Yet, but, so, and hence

November 21, 2013pdf

Yet and but can both be used as conjunctions. In this case, they have very similar meanings. Note that yet leaves a greater impact on the reader/listener because it indicates surprise.

Compare:

She was angry, yet she said nothing.

She was angry, but she said nothing.

Here the first statement suggests that the speaker was a bit surprised by her reaction.  But, on the other hand, is emotionally neutral.

Yet can be preceded by and. This usually happens when yet comes at the beginning of a clause. Note that but cannot be preceded by and.

  • They were tired and hungry and yet they refused to give up.
  • OR They were tired and hungry, yet they refused to give up.

So and hence

So and hence have similar meanings, but the grammar is a bit different. So is mainly used in an informal style. Hence, on the other hand, is very formal.

We didn’t have enough money to buy the train tickets, so we cancelled the trip.

We didn’t have enough money to buy the train tickets; hence we cancelled the trip.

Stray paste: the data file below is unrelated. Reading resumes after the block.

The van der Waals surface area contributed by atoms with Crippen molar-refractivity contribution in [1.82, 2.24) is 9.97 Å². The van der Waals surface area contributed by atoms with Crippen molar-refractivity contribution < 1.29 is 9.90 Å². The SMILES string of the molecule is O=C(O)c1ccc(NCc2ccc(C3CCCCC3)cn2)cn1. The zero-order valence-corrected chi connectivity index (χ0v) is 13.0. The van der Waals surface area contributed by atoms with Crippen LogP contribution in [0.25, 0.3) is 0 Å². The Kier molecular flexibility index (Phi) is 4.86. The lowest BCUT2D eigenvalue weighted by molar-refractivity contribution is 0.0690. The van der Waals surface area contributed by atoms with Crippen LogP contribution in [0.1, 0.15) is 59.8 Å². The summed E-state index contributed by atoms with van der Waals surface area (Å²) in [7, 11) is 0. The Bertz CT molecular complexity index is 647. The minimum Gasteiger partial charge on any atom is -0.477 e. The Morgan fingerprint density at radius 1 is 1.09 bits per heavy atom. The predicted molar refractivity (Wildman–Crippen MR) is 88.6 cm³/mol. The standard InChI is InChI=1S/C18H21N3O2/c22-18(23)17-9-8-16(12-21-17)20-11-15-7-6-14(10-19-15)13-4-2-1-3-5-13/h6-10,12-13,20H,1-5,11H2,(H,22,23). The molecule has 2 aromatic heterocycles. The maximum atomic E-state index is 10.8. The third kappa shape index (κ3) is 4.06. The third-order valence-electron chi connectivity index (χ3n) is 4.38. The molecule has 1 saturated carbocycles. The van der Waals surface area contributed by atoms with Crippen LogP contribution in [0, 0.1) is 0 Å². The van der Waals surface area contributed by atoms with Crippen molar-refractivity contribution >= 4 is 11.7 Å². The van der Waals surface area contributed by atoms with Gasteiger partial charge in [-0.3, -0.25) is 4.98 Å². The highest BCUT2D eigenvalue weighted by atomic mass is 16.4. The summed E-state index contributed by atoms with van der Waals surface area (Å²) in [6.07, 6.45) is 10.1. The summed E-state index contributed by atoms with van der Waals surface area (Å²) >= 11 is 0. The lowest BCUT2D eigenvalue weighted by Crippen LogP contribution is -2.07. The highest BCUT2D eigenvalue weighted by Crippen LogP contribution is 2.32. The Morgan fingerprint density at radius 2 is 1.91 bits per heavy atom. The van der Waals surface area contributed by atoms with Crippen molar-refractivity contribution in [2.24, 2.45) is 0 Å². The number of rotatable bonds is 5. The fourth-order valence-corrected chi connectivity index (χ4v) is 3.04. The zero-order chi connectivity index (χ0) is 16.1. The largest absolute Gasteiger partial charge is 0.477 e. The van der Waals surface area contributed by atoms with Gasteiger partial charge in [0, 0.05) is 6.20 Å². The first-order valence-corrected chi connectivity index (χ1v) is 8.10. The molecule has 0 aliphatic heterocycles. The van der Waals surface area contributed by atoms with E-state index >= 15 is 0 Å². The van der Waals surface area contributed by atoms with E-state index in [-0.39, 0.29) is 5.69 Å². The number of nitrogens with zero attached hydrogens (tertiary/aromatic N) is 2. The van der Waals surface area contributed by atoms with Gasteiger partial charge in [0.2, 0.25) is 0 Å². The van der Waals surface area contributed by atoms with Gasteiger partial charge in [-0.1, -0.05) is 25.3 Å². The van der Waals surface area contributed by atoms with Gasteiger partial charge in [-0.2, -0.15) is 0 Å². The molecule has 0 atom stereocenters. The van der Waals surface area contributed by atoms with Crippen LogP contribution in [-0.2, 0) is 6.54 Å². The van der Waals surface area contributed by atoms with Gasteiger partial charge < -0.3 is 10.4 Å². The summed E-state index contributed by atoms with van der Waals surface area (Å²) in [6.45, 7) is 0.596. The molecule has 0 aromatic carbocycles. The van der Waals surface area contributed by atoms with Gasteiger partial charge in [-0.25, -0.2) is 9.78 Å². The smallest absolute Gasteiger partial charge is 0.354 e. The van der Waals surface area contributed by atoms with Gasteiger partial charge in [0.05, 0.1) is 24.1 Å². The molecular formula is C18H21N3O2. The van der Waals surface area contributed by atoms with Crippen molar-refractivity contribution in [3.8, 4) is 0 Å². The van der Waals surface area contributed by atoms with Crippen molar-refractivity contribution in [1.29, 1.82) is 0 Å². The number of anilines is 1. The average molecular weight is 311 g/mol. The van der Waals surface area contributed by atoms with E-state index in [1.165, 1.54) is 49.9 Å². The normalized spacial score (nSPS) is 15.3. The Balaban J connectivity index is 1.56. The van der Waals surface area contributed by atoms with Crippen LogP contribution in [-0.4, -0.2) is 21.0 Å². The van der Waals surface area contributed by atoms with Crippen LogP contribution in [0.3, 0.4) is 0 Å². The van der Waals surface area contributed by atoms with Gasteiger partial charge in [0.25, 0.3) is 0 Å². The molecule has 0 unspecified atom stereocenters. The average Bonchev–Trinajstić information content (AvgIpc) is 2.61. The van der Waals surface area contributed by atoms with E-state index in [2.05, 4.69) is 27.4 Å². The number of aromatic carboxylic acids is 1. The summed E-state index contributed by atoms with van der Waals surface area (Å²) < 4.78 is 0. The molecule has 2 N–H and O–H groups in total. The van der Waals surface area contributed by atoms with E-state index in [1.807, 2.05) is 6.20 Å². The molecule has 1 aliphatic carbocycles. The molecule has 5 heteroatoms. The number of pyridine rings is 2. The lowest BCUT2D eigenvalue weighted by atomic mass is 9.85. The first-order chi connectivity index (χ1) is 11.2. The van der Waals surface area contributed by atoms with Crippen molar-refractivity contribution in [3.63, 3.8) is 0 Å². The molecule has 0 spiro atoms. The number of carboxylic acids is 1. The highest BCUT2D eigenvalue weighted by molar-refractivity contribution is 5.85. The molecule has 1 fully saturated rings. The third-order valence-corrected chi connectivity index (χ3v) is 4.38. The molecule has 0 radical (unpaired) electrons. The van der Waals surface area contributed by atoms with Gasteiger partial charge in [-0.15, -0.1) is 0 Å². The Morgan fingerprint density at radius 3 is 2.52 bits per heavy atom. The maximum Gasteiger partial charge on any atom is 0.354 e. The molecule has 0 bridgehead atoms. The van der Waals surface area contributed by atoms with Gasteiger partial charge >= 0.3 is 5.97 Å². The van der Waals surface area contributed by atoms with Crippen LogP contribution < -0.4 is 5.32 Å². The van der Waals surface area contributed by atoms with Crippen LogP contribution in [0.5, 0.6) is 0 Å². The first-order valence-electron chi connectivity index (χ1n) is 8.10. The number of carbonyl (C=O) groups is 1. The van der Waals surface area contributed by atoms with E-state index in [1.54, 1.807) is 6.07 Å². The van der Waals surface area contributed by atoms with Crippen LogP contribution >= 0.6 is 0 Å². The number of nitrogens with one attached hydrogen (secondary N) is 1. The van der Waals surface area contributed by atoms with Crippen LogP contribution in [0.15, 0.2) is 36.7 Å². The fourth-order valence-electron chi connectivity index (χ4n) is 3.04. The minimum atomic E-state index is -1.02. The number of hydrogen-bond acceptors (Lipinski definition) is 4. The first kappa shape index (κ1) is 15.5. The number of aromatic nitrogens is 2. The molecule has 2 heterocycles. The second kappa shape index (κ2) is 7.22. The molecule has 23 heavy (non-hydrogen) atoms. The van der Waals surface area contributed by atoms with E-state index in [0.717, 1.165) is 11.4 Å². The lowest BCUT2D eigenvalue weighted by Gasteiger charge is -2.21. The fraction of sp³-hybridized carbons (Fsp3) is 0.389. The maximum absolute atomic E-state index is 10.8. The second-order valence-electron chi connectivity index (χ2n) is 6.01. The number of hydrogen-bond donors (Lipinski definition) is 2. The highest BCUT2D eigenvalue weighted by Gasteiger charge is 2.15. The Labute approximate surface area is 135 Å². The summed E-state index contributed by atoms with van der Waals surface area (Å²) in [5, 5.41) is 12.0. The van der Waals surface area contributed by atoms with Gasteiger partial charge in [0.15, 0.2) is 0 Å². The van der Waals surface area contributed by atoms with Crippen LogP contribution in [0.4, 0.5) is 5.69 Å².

Note the semicolon. Hence is not a conjunction. It is a transitional adverb. It cannot connect two clauses. It merely shows how the ideas are related.

Hence, too, can be preceded by and. In this case, it acts like a conjunction.

We didn’t have enough money to buy the tickets and hence we cancelled the trip.

In informal English, we often begin a sentence with so. It is merely used to make a connection with what has been said before.

‘I had lost the key, so I couldn’t open the door.’ ‘So what did you do?’ ‘Well, I …’

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